The constitution provides for freedom of speech and press, although the government restricted freedom of expression and intimidated journalists and the public into practicing self-censorship. Government representatives cited upholding Islam and the special status of ethnic Malays, protection of national security, public order, and friendly relations with other countries as reasons for restricting the media.
Freedom of Speech and Expression: The constitution provides that laws may impose restrictions on freedom of speech “in the interest of the security of the Federation…[or] public order.” The law prohibits sedition--public comment on issues defined as sensitive, including racial and religious matters or criticism of the king or ruling sultans. Sedition charges often stemmed from comments by vocal civil society or opposition leaders. Civil society groups claimed the government failed to investigate and prosecute similar “seditious” statements made by progovernment or pro-Malay individuals. In April Prime Minister Najib reneged on an earlier promise to repeal the Sedition Act when his administration tabled and passed a bill strengthening many of its provisions and imposing more severe sentences for offenders. The law also limits freedom of speech by criminalizing defamation and controlling printing methods and publication.
The government retaliated against some who criticized it. During the year the government charged at least 14 individuals with sedition, with many cases from previous years still pending. Authorities charged political cartoonist Zulkiflee Haque Anwar, better known as Zunar, with nine counts of sedition in April for social media posts criticizing the conviction of opposition leader Anwar Ibrahim for sodomy. He faces a maximum of 43 years’ imprisonment.
Press and Media Freedoms: Political parties and individuals linked to the ruling coalition owned or controlled a majority of shares in almost all print and broadcast media, many of which were actively progovernment in their reporting. Online media outlets were more independent in their ownership and reporting but were often the target of legal action and harassment.
The government exerted control over news content, both in print and broadcast media; punished publishers of “malicious news;” and banned, restricted, or limited circulation of publications believed a threat to public order, morality, or national security. The government has the power to suspend publication for these reasons, and retained effective control over the licensing process. In July the government suspended for three months financial newspaper The Edge for its reporting on a financial scandal linked to Prime Minister Najib. That same month the Malaysian Communications and Multimedia Commission (MCMC), the government’s internet regulator, ordered internet service providers to block access to Sarawak Report, an investigative journalism website based in London that also reported on the same scandal. In September a lower court decided The Edge’s suspension was unfair, bringing the newspaper back into print. The government is appealing the case.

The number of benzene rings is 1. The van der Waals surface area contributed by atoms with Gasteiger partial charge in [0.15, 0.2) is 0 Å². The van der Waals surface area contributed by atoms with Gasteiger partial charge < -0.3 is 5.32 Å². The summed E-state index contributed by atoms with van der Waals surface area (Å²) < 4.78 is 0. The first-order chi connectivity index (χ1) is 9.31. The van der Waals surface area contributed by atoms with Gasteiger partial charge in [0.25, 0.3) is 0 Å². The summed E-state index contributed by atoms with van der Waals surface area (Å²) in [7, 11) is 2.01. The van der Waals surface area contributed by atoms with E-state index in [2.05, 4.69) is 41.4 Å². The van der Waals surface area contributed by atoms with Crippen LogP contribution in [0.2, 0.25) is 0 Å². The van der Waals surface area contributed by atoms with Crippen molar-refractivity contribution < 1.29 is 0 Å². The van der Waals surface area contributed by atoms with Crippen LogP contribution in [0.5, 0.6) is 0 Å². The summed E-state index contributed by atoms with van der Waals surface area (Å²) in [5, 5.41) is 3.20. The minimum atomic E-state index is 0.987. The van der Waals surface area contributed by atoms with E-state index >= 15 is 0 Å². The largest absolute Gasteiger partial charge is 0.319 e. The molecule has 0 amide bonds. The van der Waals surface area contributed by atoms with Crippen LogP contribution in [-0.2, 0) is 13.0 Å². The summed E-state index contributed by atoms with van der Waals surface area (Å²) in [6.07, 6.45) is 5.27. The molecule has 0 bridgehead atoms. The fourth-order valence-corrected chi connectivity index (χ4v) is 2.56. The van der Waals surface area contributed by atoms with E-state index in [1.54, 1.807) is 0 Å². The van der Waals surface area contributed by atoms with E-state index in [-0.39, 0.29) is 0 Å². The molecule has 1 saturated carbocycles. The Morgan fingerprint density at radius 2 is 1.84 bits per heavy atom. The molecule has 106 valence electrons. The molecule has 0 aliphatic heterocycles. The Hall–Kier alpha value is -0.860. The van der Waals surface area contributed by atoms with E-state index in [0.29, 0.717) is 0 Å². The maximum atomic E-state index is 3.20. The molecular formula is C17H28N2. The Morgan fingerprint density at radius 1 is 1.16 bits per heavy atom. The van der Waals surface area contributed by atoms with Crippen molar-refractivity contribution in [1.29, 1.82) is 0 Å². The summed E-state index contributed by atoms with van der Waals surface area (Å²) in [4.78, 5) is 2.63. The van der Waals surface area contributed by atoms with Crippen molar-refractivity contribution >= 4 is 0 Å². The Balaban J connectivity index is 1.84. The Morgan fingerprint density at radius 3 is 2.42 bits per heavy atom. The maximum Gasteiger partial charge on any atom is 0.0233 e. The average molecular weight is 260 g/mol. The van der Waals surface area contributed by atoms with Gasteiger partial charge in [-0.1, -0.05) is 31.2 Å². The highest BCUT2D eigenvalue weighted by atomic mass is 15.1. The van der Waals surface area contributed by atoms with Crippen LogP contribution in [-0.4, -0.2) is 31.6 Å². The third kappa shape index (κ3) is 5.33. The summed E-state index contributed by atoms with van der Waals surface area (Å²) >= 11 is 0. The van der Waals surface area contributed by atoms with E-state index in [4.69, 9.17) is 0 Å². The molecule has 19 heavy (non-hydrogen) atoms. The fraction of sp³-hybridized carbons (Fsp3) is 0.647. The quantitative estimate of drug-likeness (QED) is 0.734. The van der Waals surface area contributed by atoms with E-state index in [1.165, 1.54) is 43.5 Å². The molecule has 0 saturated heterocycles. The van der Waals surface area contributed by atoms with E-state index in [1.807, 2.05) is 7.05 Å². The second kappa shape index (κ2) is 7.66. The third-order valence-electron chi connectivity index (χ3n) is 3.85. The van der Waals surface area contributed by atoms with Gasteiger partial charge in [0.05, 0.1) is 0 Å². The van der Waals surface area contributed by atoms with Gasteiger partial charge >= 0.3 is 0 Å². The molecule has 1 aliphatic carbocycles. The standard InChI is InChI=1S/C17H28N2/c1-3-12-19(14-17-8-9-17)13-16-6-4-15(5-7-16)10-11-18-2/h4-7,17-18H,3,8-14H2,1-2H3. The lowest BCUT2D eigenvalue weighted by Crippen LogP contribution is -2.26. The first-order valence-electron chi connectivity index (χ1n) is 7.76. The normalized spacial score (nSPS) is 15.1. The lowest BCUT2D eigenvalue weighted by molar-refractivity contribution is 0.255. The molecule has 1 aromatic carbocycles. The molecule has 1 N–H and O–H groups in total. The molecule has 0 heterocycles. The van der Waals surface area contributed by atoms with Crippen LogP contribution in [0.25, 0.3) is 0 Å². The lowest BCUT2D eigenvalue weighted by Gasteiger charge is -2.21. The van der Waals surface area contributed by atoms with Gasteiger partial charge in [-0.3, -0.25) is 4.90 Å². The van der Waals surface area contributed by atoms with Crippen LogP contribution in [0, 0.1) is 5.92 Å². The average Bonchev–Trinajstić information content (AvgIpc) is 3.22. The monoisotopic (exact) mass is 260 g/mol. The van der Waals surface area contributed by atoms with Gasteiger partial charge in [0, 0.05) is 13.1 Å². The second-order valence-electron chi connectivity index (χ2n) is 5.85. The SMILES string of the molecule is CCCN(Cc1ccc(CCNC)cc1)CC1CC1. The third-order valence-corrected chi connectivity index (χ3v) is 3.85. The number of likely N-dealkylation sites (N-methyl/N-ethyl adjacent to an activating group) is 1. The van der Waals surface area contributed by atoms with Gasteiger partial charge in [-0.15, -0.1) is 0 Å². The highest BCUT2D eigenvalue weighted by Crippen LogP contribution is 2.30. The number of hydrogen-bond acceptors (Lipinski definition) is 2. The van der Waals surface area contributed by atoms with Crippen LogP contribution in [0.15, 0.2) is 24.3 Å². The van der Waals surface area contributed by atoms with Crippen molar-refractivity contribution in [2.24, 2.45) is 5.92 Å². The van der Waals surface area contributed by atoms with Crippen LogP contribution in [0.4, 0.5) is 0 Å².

Authorities sometimes barred online media from covering government press conferences.
Violence and Harassment: Journalists were subject to harassment and intimidation due to their reporting. In August police obtained an arrest warrant for the editor of Sarawak Report, Clare Rewcastle-Brown, for alleged involvement in an “activity detrimental to parliamentary democracy.” Interpol rejected the government’s request to place her on an international alert for arrest and extradition. In June the government deported an al-Jazeera journalist reporting on the 2006 murder of a Mongolian national allegedly linked to Prime Minister Najib. In November police and MCMC officers raided the offices of two major online news publications following reporting on a controversial transfer of an anti-corruption officer.
Censorship or Content Restrictions: The government censored the media, primarily the print and broadcast media. In addition to controlling news content by banning or restricting publications believed to threaten public order, morality, or national security, the government prosecuted journalists for “malicious news,” took little or no action against persons or organizations that abused journalists, and limited circulation of some publications. The government requires a permit to own a printing press, and printers often were reluctant to print publications critical of the government due to fear of reprisal. The government refused to issue printing permits to some online media outlets that were critical of the government. Such policies, together with antidefamation laws, inhibited independent or investigative journalism and resulted in extensive self-censorship.
Despite these restrictions publications of opposition parties, social action groups, unions, internet news sites, and other private groups actively covered opposition parties and frequently printed views critical of government policies. Online media and blogs provided views and reported stories not featured in the mainstream press.